Monday, February 24, 2014

The Cult of Self-Publishing

I’m not going rail against self-publishing, in and of itself.  If you honestly think it’s the best choice for your project, fine.  I’d urge you to do it well, but still: fine.  Enjoy!  If you want to put out a poorly-written bit of nonsense with a cover that looks like a World of Warcraft screenshot, hey: that’s your name on it, not mine.  It doesn’t hurt me.  And if you put out something outstanding that becomes the Next Big Thing: great!  It still doesn’t hurt me. 

But self-publishers themselves can be highly annoying, at least the ones who have made themselves into a cult as far as their faith in self-publishing.

From what I've seen, it really is a cult.  I see the advocates preaching articles of faith, telling others that their path is the one true way, reciting verses of dogma, and attacking non-believers.

And that's where I have a real issue with it.  Often they treat it like publishing is some zero-sum game, and that in order for them to get respect as self-publishers, they have to TEAR DOWN the traditional model.  It's not enough to do well on their own.  They have to prove that going the traditional route is the way of the dodo.

A lot of this is based on bad numbers, statistical analysis of only the successful end of the outliers, and a soupcon of good, old-fashioned bitterness.  Yes, bitterness.  Because much of the tearing down of the traditional publishers (or "legacy" publishers, as they like to say) is based on the idea that since they couldn't get through the gatekeepers (or, perhaps, didn't really try because they bought into the impossibility) it cannot be done.  It shouldn't be done, and all you're doing by trying is buying into the system.

I've even seen it going so far as telling people whose success came from their traditionally published book that they should have self-published, because it clearly would have done just as well, and they would have made more money or something. You know, you can make your own webshow on YouTube or Blip.TV, but you never see anyone tell someone who has a show on USA or HBO, "You should have put that on Blip.TV instead!"  Of course not. 

This all comes from wanting self-publishing to be taken seriously, and they feel that can only happen if the traditional industry is supplanted by their method, rather than supplemented.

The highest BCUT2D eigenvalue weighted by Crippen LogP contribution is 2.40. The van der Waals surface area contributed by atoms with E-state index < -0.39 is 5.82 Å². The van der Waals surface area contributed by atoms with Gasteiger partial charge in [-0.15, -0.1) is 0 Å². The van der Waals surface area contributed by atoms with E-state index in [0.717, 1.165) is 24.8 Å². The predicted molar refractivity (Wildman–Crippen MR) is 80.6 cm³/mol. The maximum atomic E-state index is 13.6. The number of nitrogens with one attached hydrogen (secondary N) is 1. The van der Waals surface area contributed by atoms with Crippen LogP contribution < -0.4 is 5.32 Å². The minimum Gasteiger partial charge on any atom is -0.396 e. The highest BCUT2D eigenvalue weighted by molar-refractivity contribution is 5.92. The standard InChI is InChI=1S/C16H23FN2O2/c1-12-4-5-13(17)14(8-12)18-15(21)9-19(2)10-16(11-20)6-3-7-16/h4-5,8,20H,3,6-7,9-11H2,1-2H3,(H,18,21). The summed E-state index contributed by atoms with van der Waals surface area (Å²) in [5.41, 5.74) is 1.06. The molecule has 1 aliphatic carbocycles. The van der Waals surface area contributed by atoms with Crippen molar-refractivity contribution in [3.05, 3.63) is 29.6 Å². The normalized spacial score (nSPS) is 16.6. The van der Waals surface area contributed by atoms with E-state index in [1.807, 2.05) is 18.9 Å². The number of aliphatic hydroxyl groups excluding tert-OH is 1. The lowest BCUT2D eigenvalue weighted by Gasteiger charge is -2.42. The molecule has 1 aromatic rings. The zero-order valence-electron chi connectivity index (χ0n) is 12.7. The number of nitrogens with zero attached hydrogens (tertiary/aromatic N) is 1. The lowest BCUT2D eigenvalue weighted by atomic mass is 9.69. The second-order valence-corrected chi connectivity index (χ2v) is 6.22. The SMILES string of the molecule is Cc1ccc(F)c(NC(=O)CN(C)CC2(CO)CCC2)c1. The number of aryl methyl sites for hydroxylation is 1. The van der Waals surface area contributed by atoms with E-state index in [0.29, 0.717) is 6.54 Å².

It's really quite simple: if you want to be taken seriously, do great work.  Period.   The rest will take care of itself.

12 comments:

Amy Sterling Casil said...

Marshall, there are some serious gaps in the traditional and the "new" self-publishing systems.

Not all authors have the time, skills or ability to do all of the things necessary to successfully self-publish. By the same token, advances and publishing contracts in the traditional system need to be far more lucrative to match the financial rewards for successful self-publishing writers.

Thomas M. Wagner said...

I get review queries from self-publishers quite a bit, and most seem nice and sincere. I gather the "cultish" ones are more present at conventions. There is a similar attitude in the world of independent film that's been going for about 20 years now: pick your favorite director who beat insurmountable odds with a movie he made for pocket money (Kevin Smith, Robert Rodriguez); take it as axiomatic you're just as talented; treat your just-around-the-corner impending fame as deserved and a blow to "traditional" models of creative success as obsolete.

Though the entitled narcissists represent a minority among creative hopefuls, like that one obnoxious drunk who won't get the message that everyone wants him to leave the party, they tend to spoil the fun for the rest.

Brian Rush said...

"A lot of this is based on bad numbers, statistical analysis of only the successful end of the outliers, and a soupcon of good, old-fashioned bitterness."